Family business husking dried beans for market

Narith making it look easy

How deep is that shell hole?

A Barang, a Khmer and two Hondas

The Antipodean Mariner
September 2017

Wednesday, 20 September 2017

Mekong River trade

I took a couple of weeks off and sailed upriver on the Mekong from Saigon to Phnom Penh, across Lake Tonle Sap to Siem Reap. We sailed in the Monsoon Season (through the weather was pretty good) but the big 'plus' was that the Mekong was in flood and Tonle Sap was at full capacity, and our ship was able to navigate the full voyage.

Apart from being cosseted in luxury aboard a small river cruise ship, I was 'geeking out' on the inventiveness of the Vietnamese and Cambodian mariners (can I call them that?) whose life and livelihood is derived from the River.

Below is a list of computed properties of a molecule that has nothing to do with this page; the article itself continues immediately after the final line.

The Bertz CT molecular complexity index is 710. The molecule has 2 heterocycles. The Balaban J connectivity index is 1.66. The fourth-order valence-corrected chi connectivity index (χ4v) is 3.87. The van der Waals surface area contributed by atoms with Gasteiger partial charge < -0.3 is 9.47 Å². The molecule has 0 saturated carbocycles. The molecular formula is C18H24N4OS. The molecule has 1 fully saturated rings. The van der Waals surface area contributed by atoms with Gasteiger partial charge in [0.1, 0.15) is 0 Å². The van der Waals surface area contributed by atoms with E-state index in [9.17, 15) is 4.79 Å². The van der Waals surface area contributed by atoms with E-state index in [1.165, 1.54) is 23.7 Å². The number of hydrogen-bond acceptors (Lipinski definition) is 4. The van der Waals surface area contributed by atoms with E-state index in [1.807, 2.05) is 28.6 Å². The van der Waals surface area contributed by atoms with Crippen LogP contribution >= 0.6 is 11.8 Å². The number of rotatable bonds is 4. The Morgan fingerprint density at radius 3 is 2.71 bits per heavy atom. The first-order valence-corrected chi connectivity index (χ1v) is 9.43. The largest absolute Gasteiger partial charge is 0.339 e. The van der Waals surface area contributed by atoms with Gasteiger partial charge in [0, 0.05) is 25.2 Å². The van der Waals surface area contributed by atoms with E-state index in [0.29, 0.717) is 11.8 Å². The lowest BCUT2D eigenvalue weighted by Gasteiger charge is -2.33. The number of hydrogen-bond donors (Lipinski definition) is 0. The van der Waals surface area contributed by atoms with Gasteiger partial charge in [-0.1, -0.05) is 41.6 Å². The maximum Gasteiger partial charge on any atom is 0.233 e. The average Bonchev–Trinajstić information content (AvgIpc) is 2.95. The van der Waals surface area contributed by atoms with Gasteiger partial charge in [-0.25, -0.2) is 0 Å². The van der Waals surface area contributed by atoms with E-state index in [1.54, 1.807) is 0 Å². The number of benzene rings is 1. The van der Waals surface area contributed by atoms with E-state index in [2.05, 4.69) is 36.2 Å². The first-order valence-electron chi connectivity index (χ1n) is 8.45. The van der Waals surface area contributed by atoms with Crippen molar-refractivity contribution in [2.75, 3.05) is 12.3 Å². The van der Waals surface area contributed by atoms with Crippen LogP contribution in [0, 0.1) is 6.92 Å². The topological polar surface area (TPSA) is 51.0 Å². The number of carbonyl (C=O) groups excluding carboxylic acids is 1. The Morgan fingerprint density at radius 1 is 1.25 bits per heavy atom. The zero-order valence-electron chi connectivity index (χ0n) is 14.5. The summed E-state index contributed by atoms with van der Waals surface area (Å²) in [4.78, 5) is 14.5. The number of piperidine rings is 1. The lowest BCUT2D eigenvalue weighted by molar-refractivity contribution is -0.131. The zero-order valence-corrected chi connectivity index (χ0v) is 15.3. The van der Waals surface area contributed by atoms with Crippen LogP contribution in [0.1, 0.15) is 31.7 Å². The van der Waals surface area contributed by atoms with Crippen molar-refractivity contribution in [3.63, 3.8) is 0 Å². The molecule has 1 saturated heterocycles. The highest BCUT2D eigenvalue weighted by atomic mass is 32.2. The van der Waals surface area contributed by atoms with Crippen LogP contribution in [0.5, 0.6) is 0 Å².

There is no end to the ingenuity displayed when loading rice husks. A byproduct of rice threshing, it is used as fuel for cooking, firing pottery and as cattle feed to name a just a few. Because the husks are so light, the utility river craft will never get down to their marks (an abstract concept on the waterway). Boat crews rig outrigger posts and re-bar mesh overlaid with plastic netting to create hoppers.

Loading rice husks at the riverside rice mill

Full laden and ready to depart
Fully laden with husks and tarp'ed to protect from the monsoon rains, the wooden river boats set sail with the skipper sitting on the wheelhouse top, steering with his feet. We saw dozens of these river craft plying their trade in rice, cement, timber and sand.

Next in the River pecking order were the self-propelled barges carrying sand from the Upper Mekong and Cambodia down to Saigon and further to feed the insatiable demand for construction materials and concrete. The alluvial sand is dredged from the river using cranes barges, grabs and suction dredged.